Markets Zero In on Pricing Fed’s Terminal Rate: Liquidity Watch
(Bloomberg) -- Traders have been obsessing when the Federal Reserve will start to raise interest rates and how fast it will go. The other preoccupation is over where they will end up.
Bets on tightening have been dialed up in recent weeks with eurodollar futures priced off the three-month London interbank offered rate now priced to fix around 2.25% by the first half of 2026. Taking into account the spread between these forward rate agreements and overnight index swaps, this implies the Fed funds will top out a touch above 2%.
The five-year forward five-year overnight swap rate is now priced at 2.30% -- that’s back where it was in May 2019 when the Fed funds rate was at the previous cycle high.
The Fed typically pushes its benchmark rate higher until it reaches what is known as the equilibrium rate, where the economy is able to run on its own without the central bank tapping the brakes or touching the accelerator.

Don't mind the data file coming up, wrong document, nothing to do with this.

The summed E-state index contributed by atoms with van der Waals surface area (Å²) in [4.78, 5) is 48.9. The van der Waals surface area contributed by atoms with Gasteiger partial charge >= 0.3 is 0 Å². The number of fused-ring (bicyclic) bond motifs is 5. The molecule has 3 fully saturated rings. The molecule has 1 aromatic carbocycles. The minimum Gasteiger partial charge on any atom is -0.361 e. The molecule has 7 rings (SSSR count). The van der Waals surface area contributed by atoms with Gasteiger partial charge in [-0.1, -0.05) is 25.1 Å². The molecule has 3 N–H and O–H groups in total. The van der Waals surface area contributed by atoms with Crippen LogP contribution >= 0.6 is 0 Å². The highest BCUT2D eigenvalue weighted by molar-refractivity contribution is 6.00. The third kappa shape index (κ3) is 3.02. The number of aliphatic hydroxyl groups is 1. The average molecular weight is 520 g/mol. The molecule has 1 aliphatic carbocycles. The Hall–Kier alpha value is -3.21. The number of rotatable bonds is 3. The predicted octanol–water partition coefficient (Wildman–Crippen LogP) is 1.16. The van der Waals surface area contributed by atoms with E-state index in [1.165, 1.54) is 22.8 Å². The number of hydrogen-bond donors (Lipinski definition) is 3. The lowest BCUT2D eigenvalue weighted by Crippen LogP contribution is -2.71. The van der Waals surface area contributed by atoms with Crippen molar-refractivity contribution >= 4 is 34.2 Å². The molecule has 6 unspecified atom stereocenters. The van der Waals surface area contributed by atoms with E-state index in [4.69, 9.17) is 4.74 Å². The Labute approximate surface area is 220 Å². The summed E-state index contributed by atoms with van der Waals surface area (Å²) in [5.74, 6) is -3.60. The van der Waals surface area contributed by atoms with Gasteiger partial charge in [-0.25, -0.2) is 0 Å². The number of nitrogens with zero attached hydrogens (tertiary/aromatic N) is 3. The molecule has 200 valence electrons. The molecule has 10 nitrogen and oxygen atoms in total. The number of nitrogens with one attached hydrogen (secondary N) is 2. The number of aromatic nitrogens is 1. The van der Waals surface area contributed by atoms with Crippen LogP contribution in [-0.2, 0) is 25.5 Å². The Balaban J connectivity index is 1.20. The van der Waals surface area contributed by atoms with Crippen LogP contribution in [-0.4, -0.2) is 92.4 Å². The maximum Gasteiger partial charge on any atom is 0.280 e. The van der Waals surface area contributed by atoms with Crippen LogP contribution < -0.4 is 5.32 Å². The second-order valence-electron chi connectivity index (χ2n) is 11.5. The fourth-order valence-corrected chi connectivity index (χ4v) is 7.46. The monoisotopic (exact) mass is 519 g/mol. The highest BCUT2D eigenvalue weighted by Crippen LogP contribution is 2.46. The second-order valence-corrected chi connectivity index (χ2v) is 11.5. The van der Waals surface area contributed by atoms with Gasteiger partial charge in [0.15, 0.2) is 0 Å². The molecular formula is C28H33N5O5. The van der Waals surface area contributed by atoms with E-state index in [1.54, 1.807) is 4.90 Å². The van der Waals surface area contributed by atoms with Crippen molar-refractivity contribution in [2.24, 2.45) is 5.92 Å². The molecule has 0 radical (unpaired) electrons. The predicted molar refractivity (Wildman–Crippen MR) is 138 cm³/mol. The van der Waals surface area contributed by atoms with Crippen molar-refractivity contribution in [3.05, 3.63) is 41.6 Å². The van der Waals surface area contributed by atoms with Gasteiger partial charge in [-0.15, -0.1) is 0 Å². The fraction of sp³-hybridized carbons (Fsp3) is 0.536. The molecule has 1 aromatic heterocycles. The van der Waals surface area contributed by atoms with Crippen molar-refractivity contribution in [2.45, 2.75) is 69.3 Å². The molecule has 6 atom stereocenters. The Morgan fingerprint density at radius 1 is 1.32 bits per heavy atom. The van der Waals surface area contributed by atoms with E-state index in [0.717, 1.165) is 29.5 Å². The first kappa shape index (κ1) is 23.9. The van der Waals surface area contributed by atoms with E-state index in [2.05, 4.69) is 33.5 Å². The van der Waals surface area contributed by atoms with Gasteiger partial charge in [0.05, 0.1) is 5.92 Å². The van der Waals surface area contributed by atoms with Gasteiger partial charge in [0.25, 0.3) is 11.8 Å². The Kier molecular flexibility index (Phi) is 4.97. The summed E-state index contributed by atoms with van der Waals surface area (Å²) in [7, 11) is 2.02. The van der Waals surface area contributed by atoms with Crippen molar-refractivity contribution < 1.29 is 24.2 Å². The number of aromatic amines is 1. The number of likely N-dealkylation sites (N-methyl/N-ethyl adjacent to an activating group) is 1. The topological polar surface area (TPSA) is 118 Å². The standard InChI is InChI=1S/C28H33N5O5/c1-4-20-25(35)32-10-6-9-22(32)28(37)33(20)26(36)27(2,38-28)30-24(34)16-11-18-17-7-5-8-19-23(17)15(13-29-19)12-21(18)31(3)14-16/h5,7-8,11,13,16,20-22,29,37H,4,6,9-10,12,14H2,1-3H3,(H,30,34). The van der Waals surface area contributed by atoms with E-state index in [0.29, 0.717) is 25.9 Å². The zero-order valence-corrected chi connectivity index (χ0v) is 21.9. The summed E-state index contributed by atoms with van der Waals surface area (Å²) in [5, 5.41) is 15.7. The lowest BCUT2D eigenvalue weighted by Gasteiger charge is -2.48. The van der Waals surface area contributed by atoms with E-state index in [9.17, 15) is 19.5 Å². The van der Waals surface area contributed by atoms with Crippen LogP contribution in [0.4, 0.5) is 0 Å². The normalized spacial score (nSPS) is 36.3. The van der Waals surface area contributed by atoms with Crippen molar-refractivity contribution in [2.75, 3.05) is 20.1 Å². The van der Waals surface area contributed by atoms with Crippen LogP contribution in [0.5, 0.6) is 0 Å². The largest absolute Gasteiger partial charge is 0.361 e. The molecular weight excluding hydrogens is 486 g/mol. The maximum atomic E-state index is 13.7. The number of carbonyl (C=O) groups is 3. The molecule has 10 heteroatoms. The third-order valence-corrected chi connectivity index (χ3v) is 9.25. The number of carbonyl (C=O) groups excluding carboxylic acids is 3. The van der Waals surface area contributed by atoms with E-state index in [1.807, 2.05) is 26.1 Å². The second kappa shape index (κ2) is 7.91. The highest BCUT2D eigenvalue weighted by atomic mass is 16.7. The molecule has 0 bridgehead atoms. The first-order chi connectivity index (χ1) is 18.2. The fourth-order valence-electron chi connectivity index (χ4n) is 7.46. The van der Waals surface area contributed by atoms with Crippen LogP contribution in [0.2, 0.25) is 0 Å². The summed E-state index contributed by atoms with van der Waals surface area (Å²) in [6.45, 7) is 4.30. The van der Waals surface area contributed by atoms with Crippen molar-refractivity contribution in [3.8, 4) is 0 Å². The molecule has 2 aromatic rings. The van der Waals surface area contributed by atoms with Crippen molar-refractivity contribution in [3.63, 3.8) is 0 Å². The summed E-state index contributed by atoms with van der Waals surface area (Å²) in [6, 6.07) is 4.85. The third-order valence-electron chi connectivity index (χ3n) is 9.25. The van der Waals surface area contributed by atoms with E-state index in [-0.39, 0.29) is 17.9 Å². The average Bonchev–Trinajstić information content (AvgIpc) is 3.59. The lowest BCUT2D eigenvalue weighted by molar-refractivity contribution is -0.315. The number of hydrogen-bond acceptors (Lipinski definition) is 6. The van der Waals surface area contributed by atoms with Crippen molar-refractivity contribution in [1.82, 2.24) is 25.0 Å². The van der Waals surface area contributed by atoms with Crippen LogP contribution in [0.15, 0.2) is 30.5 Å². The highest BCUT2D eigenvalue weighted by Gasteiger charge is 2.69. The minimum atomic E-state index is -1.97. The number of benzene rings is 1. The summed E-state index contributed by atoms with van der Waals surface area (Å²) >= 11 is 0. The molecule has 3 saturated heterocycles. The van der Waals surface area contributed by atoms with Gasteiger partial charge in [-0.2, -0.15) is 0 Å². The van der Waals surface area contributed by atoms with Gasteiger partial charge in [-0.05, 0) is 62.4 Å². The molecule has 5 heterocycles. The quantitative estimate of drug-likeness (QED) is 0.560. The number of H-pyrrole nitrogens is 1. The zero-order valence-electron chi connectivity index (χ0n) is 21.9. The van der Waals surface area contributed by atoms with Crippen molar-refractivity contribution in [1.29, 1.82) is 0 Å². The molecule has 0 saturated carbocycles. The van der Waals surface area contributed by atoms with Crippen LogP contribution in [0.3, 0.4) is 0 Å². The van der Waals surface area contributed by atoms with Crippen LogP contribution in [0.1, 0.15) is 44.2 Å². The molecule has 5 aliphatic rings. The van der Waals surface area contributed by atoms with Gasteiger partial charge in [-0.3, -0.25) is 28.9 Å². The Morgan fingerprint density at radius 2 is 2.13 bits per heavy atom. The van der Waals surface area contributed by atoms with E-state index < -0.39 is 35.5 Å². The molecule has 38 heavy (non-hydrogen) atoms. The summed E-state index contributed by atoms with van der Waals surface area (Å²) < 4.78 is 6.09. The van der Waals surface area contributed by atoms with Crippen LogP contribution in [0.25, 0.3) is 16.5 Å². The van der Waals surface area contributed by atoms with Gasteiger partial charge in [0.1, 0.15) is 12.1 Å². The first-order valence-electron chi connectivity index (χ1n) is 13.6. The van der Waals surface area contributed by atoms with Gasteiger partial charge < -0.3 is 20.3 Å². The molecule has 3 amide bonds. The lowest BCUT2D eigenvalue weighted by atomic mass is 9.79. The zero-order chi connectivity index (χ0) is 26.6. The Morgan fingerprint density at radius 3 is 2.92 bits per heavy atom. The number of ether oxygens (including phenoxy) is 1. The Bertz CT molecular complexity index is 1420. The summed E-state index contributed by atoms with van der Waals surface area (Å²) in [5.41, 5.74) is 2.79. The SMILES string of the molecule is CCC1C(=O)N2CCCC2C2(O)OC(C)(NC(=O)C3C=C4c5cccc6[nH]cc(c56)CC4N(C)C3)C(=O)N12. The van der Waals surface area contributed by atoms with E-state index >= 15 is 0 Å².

The Fed’s longer-run median “dot” has been at 2.5% since June 2019 after trending lower virtually since it was first published in 2012. This follows the pattern of U.S. hiking cycles since the 1980s, which have all ended with a lower peak for the Fed funds rates.
If markets are thinking along the same lines as the Fed, they are unlikely to price in much more on the rate-hike front. There is still a chance however that traders may have their own ideas and anticipate a higher terminal rate in this business cycle, bucking the 40-year trend.
©2021 Bloomberg L.P.